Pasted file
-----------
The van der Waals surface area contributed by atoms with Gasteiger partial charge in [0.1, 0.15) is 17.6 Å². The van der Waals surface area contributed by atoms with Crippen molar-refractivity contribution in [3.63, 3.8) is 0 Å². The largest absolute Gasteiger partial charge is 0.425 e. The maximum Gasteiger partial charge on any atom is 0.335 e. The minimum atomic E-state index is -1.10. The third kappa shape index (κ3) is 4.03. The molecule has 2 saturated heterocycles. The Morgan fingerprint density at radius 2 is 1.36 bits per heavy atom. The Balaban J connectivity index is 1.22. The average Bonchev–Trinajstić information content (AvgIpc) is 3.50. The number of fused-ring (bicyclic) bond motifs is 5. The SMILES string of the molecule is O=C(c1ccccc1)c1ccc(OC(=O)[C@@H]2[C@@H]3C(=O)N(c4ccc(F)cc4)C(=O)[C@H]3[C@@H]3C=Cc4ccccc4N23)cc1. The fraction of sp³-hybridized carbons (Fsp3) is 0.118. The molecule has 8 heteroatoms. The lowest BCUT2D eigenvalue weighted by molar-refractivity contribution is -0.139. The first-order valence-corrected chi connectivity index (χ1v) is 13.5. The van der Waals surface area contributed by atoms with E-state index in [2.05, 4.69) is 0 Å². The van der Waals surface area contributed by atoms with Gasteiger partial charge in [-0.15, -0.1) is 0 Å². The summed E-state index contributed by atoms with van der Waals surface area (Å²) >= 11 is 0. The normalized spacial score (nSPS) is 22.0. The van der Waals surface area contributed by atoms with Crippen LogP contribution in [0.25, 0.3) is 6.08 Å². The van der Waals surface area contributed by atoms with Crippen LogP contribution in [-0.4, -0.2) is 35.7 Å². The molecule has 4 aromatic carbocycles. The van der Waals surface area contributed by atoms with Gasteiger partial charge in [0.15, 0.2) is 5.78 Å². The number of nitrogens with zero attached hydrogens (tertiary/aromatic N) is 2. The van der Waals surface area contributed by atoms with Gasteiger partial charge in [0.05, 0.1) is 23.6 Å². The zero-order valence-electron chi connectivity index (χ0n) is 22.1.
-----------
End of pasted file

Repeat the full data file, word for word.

The van der Waals surface area contributed by atoms with Gasteiger partial charge in [0.1, 0.15) is 17.6 Å². The van der Waals surface area contributed by atoms with Crippen molar-refractivity contribution in [3.63, 3.8) is 0 Å². The largest absolute Gasteiger partial charge is 0.425 e. The maximum Gasteiger partial charge on any atom is 0.335 e. The minimum atomic E-state index is -1.10. The third kappa shape index (κ3) is 4.03. The molecule has 2 saturated heterocycles. The Morgan fingerprint density at radius 2 is 1.36 bits per heavy atom. The Balaban J connectivity index is 1.22. The average Bonchev–Trinajstić information content (AvgIpc) is 3.50. The number of fused-ring (bicyclic) bond motifs is 5. The SMILES string of the molecule is O=C(c1ccccc1)c1ccc(OC(=O)[C@@H]2[C@@H]3C(=O)N(c4ccc(F)cc4)C(=O)[C@H]3[C@@H]3C=Cc4ccccc4N23)cc1. The fraction of sp³-hybridized carbons (Fsp3) is 0.118. The molecule has 8 heteroatoms. The lowest BCUT2D eigenvalue weighted by molar-refractivity contribution is -0.139. The first-order valence-corrected chi connectivity index (χ1v) is 13.5. The van der Waals surface area contributed by atoms with E-state index in [2.05, 4.69) is 0 Å². The van der Waals surface area contributed by atoms with Gasteiger partial charge in [-0.15, -0.1) is 0 Å². The summed E-state index contributed by atoms with van der Waals surface area (Å²) >= 11 is 0. The normalized spacial score (nSPS) is 22.0. The van der Waals surface area contributed by atoms with Crippen LogP contribution in [0.25, 0.3) is 6.08 Å². The van der Waals surface area contributed by atoms with Crippen LogP contribution in [-0.4, -0.2) is 35.7 Å². The molecule has 4 aromatic carbocycles. The van der Waals surface area contributed by atoms with Gasteiger partial charge in [0.15, 0.2) is 5.78 Å². The number of nitrogens with zero attached hydrogens (tertiary/aromatic N) is 2. The van der Waals surface area contributed by atoms with Gasteiger partial charge in [0.05, 0.1) is 23.6 Å². The zero-order valence-electron chi connectivity index (χ0n) is 22.1.